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Getting your horses "exposed" to everything, how do you do it?

This is a discussion on Getting your horses "exposed" to everything, how do you do it? within the Horse Training forums, part of the Training Horses category

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        08-07-2013, 02:53 PM
      #11
    Trained
    Yup-take them and go. Honestly, many folks I know take theirs on short jaunts first-get in the trailer, go to a park or a friends, neighbors whatever- walk around, load up and come home. Load them up and go to the store. Make them stand there a little bit. Just a variety of stuff to put some miles under his belt and yours. Make sure you don;t bite off more than you should, and if you cannot do it with confidence yourself, then go for something less. As long as YOU are confident, chances are your horse will be too. You get nervous and he will feed off that. Mine have always stepped on and off everywhere like they have always done it-even though sometimes it may be a situation that makes me nervous and I have to keep myself in check. It should always be a positive experience. For both of you.
    CowboyBob likes this.
         
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        08-07-2013, 02:54 PM
      #12
    Showing
    If you are nervous, he will pick up on that and act accordingly. You need to think that everything is "old hat, piece of cake".
    demonwolfmoon likes this.
         
        08-07-2013, 05:16 PM
      #13
    Green Broke
    Best way is to take him to the show

    My horse had never been shown when I got him (although he was a 7 year old at the time and is pretty laid back to begin with). When I took him to his first show, I just entered a couple easy classes, with the plan that I could scratch and just school him in the warm up if it looked like things were not going well. Fortunately, things went (mostly) pretty well and we didn't end up scratching and now just a little over a year later he's just as laid back in new arenas as he is at home.
    CowboyBob likes this.
         
        08-07-2013, 05:26 PM
      #14
    Weanling
    No matter what you do there still has to be "a first time". Make sure you have well trained methods of getting his attention. Then take him to the show, and find out how well your trained method of getting his attention works.
         
        08-07-2013, 05:27 PM
      #15
    Trained
    I do what the US Cavalry did--buddy up green horses with experienced ones and let them observe while you work. Every horse will spook at something you forgot to expose them to, so you work every time so that your horse pays attention to your commands and disregards the other stimulations in his environment. THAT is what keeps a horse from bolting when you're trail riding--he listens to your cues to turn, circle, stop, back up, or side pass, and forgets the scary stuff.
    Elizabeth Bowers likes this.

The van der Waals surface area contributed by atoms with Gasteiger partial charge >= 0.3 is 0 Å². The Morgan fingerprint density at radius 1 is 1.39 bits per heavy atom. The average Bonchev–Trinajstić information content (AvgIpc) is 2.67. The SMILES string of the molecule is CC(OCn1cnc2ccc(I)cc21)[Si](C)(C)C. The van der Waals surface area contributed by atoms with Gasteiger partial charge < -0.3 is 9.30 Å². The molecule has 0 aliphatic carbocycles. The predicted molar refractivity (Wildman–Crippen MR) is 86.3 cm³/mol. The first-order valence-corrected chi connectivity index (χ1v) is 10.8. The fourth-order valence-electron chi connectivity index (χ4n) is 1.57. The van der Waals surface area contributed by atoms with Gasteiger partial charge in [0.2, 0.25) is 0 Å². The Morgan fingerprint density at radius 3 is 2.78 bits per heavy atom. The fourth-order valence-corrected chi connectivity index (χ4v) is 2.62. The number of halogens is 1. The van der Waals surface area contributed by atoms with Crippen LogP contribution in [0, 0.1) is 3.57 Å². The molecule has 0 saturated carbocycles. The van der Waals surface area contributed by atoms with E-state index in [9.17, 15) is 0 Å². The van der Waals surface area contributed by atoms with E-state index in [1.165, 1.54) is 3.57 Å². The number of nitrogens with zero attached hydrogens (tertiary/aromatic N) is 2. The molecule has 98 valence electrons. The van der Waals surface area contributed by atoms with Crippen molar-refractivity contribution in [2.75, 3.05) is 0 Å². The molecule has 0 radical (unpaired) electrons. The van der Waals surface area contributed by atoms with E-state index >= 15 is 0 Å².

08-08-2013, 01:03 AM
      #16
    Foal
    I took both my 3 year old horses from a quiet environment to my trainer's at a very busy stables next to a busy road and an international airport. I visit them often and watch them stand quietly as cars, trucks, motocycles, joggers, baby strollers and kids riding bikes, emergency vehicles with loud sirens pass by, not to mention airplanes and helicopters over head. Kids are always swinging ropes and running around them. They will be there for atleast 6 months. I hope they will be sane after their training is finished!
         
        08-08-2013, 01:39 AM
      #17
    Yearling
    Totally agree with everyone here. I took my 2 year old out to shows and just did in hand classes and showed her around the place. Now she's 3 and this show season she's kicking it like a champ.

    A little suggestion, do not put him in situations that you *think* you cannot handle. Not worth it, at all...Coming from experience. (;
    Elizabeth Bowers likes this.
         
        08-08-2013, 08:37 AM
      #18
    Green Broke
    Take him to shows when you aren't showing is how we do it.

    That way horses get used to most things.

    But you can NOT get them exposed to every single thing out there.

    Good handling, a firm leader and your attitude goes a lot further.
    Elizabeth Bowers likes this.
         
        08-08-2013, 09:57 AM
      #19
    Showing
    Agreed - you cannot expose your horse to everything, which is where your training and leadership comes in. My filly was tied up after my ride last night, and as I was walking back to her after putting my saddle away, a big plastic shopping bag blew towards her. I told her to whoa and stayed calm even though I was **** near panicking inside and anticipating her setting back and freaking out. The bag blew under her belly, and she had her ears tipped towards it but knew I'd said whoa. She didn't move an inch.
    I've exposed her to plastic bags and stuff, but no way had prepared her for one blowing and rolling right under her. I was very proud of her!
    Elizabeth Bowers likes this.
         
        08-09-2013, 10:22 AM
      #20
    Yearling
    Thanks everyone! I usually don't get nervous about anything. He gets excitable when it comes to other horses, he won't really act up, he just wants to go and say hi, and might whinny now and then. He likes to play with plastic bags
    I wanted to know if I had to have Coggins and everything done first before I took him anywhere? He's got almost all of his shots just no blood work or anything yet. Would that be a requirement just to take him and stroll about the place?
         

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